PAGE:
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The Statue of Liberty Mutual

The Statue of Liberty in New York City.

 At her dusty Ford dealership in Kentucky, Pauline Wilkes makes a sales pitch while sipping her morning coffee.

“It’s a good deal,” the 64-year-old saleswoman assures her potential customer. “She only has 100,000 miles on her.”

But what really gets Wilkes’ engine running is a big change just down the road. Wilkes is a two-minute drive from the Abraham Lincoln Birthplace, home to the 16th president’s famous log cabin. In a few weeks, the sign marking that site will read "Ford Lincoln National Park.”

"It's a way for us to support the national park,” she say, “and it's good for business. People see that sign and they know that Ford supports our presidents, even if they're dead."

Commercial sponsorships at national landmarks are likely to become more common as the federal government attempts to squeeze revenue from wherever it can. The National Park Service has long sold concession rights so businesses can operate inside parks. Those licenses bring in some $60 million a year. Now the Park Service is going one step further by selling naming rights.

Some budget experts say the move could appeal to both parties.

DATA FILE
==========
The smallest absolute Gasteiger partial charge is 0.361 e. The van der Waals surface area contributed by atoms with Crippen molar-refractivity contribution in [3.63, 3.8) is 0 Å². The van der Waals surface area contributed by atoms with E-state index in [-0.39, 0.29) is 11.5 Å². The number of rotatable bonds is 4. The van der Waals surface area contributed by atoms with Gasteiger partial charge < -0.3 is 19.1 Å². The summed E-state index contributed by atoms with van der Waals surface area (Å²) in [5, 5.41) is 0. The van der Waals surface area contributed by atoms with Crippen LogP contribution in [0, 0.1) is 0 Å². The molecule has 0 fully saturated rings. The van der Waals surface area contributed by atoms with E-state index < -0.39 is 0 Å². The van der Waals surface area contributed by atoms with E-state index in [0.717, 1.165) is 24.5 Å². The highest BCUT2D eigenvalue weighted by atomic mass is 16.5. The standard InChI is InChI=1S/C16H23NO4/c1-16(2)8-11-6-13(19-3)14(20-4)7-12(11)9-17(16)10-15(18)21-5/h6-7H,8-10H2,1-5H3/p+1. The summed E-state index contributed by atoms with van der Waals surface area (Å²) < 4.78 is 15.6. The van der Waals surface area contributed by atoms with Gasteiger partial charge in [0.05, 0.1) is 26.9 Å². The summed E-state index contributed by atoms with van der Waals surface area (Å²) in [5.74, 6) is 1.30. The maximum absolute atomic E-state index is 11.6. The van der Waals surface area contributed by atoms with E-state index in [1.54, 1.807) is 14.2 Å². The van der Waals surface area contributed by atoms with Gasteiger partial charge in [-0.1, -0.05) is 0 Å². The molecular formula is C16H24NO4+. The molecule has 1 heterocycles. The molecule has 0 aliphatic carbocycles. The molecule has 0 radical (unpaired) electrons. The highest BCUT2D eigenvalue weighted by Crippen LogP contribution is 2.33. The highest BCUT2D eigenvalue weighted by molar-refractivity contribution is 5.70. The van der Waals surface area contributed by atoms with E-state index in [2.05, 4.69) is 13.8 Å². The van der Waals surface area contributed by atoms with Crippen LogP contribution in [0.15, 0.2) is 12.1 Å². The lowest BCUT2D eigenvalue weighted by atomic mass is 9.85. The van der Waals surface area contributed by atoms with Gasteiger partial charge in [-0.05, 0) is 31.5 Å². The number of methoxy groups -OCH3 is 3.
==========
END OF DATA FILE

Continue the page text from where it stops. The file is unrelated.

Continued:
"I think that conservatives support this 100 percent because to the extent that you allow the private sector into the government sector you improve its efficiency," says Kevin Hassett, director of economic policy studies at the American Enterprise Institute. He adds that the sponsorship windfall will offset some of the across-the-board budget cuts mandated by the sequester.

"People are looking at billions of dollars in potential,” Hassett says. “I think pretty much every corner of government is going to have a name on it."

The government won't simply sell to the highest bidder. It wants to match monuments with sponsors whose names or logos are appropriate.

"The Statue of Liberty is going to become the Statue of Liberty Mutual, and we also understand that McDonald’s is trying to sponsor the Gateway Arch in St. Louis," Hassett says.

Another deal in the works is Johnson & Johnson's $200 million bid to have Band-Aid sponsor the Wounded Knee Battlefield. The park service will formally announce the program today, April 1.

About the author

Sabri Ben-Achour is a reporter for Marketplace, based in the New York City bureau. He covers Wall Street, finance, and anything New York and money related.
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I look the first of April to see how creative you people can be. Nice one this year.

My blood pressure was steadily rising as I went through a tunnel and the broadcast was shut off and I missed the end. The moment of quiet allowed me to remember the day, but seriously you got me!

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